Yorath’s contract extension may have led to some continuity at Hillsborough, but there was little progression. When the manager resigned at the end of October 2002, the Owls were third from bottom and the only First Division club yet to win away from home (they finally won a league match, away from home, on New Year’s Day, after a 2-0 victory at Millmoor). From their first 21 games of the season, they had won the fewest games, a grand total of two victories, and were the division’s lowest goalscorers with 16 goals.
The former Wales manager, being a tough disciplinarian, also frequently berated his players’ efforts and was fining them as soon as pre-season started. He went as far as publicly criticising Kuqi for having “a head like a television”. Seeing that Yorath’s man-management style was tactless as best, and despite being backed by stalwart Kevin Pressman, he did the right thing by resigning, even if the BBC described the Owls’ high turnover of managers as akin to a “managerial merry-go-round”.
A new manager was quickly appointed, even if it was not the one of the big names that had been touted in the media. Considering how much they dislike Sheffield Wednesday, it did not come as a surprise when Rotherham United quickly ruled Ronnie Moore out of the running and “right club, wrong time” was Peter Reid’s verdict after he was contacted about the vacancy. George Burley was believed to have been interviewed for the role, but it was the boss of Division Three’s runaway leaders, Chris Turner of Hartlepool United, who became Sheffield Wednesday’s fifth manager in over two years.
Turner bravely claimed that he could take the Owls into Europe within five years, but his reign did not start well. It began with a 3-0 defeat at promotion chasing Norwich City and they were winless under Turner until they defeated Nottingham Forest on Boxing Day. By this point, though, they were the First Division’s basement club and taking 17 points from the first 25 league games was not promising. And, to add insult to injury, Ian Hendon and Philip Scott were suspended after being arrested on suspicion of assault. Hopeless doesn’t even come into it.
During the early months of 2003, funds were made available after Gerald Sibon joined Heerenveen — a transfer that reportedly saved the Owls nearly £400,000 in wages – and Owen Morrison departed to the red half of Sheffield. Experienced midfielder Darryl Powell joined on a free transfer and, on the negative side, Turner also signed Leyton Orient defender Dean Smith and Preston North End’s Brian Barry-Murphy.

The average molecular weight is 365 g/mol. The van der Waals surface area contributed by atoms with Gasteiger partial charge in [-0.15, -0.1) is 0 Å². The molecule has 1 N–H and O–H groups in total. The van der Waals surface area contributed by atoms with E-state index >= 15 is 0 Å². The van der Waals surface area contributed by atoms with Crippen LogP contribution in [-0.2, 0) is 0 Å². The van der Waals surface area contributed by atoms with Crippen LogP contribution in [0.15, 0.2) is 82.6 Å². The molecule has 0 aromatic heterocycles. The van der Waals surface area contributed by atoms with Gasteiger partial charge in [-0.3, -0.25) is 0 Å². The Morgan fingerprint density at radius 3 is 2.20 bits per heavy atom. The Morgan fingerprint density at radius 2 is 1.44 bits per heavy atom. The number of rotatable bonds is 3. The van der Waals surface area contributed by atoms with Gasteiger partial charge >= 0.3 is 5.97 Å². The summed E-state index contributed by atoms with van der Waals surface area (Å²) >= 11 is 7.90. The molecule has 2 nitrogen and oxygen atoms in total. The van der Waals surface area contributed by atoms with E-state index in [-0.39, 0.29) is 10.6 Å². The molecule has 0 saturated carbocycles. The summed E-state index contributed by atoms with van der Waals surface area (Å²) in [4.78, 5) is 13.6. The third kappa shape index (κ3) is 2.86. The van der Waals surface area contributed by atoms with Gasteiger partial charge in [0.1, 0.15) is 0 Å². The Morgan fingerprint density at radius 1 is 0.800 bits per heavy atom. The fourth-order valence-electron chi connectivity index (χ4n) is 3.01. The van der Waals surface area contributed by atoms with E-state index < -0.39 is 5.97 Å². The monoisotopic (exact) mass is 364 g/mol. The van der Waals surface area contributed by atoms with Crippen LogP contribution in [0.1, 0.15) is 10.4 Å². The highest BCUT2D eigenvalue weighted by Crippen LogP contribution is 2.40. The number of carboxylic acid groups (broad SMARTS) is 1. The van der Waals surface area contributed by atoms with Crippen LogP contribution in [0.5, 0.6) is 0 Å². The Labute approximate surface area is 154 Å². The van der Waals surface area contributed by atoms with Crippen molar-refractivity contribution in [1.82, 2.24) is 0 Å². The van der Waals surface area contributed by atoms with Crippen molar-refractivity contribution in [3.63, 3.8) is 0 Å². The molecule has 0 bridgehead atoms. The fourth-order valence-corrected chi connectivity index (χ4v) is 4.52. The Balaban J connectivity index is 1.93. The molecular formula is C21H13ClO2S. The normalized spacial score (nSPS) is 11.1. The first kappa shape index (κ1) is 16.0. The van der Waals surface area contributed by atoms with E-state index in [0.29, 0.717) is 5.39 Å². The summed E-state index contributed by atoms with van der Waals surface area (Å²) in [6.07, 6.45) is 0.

On the plus side, several loanees had joined the club since Turner’s arrival — such as Lee Bradbury, Michael Reddy, Adam Proudlock, Allan Johnston and Gary Monk — and many of them made an immediate impact. It says a lot when Bradbury, Reddy and Proudlock’s combined tally of eight goals was greater than Knight and Owusu’s seven. But it still did not make much difference as, from 26 October 2002, the Owls remained in the relegation zone for the rest of the season.
Although there were brief moments of Sheffield Wednesday showing enough heart to climb out of the bottom three, they were unable to put a run of results together. They failed to win more than two consecutive league matches all season and it was typical when they followed an excellent 5-1 win over Coventry City by going on a five-match winless run during March 2003.
Wednesday eventually went on their best run of the season – taking 15 points from their last seven games – but it was too little, too late. After beating Wimbledon and the season’s First Division champions Portsmouth, as well as coming from behind twice to draw with Watford, they faced relegation rivals Grimsby Town at Hillsborough. And, due to other relegation-threatened sides being equally poor, beating the Mariners would have taken the Owls out of the relegation zone on goal difference, if results went their way. But, during the match’s final minutes, Steve Haslam headed a golden chance over the bar and it ended scoreless. With three games left, the Owls were now five points adrift of 21st placed Stoke City. Relegation seemed likelier than ever.
Realistically, on 21 April 2003, nothing less than a victory at Brighton & Hove Albion would do. It was recent signing Grant Holt who influenced the match’s outcome; he scored the opener after 16 minutes but, after handling a Kerry Mayo cross on 57 minutes, Bobby Zamora converted the awarded penalty to secure a 1-1 draw. On that day, it became official: Sheffield Wednesday would spend the 2003-2004 season in the Second Division.
Funnily enough, on the penultimate weekend of the season, the club achieved their best result, after beating Burnley 7-2 at Turf Moor, and their season ended on a positive note when they defeated Walsall at home. Maybe if Turner had signed Andrei Kanchelskis and Marcus Allbà¤ck on loan, as rumoured, the Owls may not have finished 22nd and been four points shy of escaping relegation.
But, even for a relegated side, they had their fair share of luck; for instance, they scored four equalising and winning goals during second-half stoppage time. On the whole, and to put it mildly, the Owls were gutless and inept. The word you’re searching for, while describing Sheffield Wednesday’s performances during the 2002-2003 season, isn’t hapless, it’s hopeless.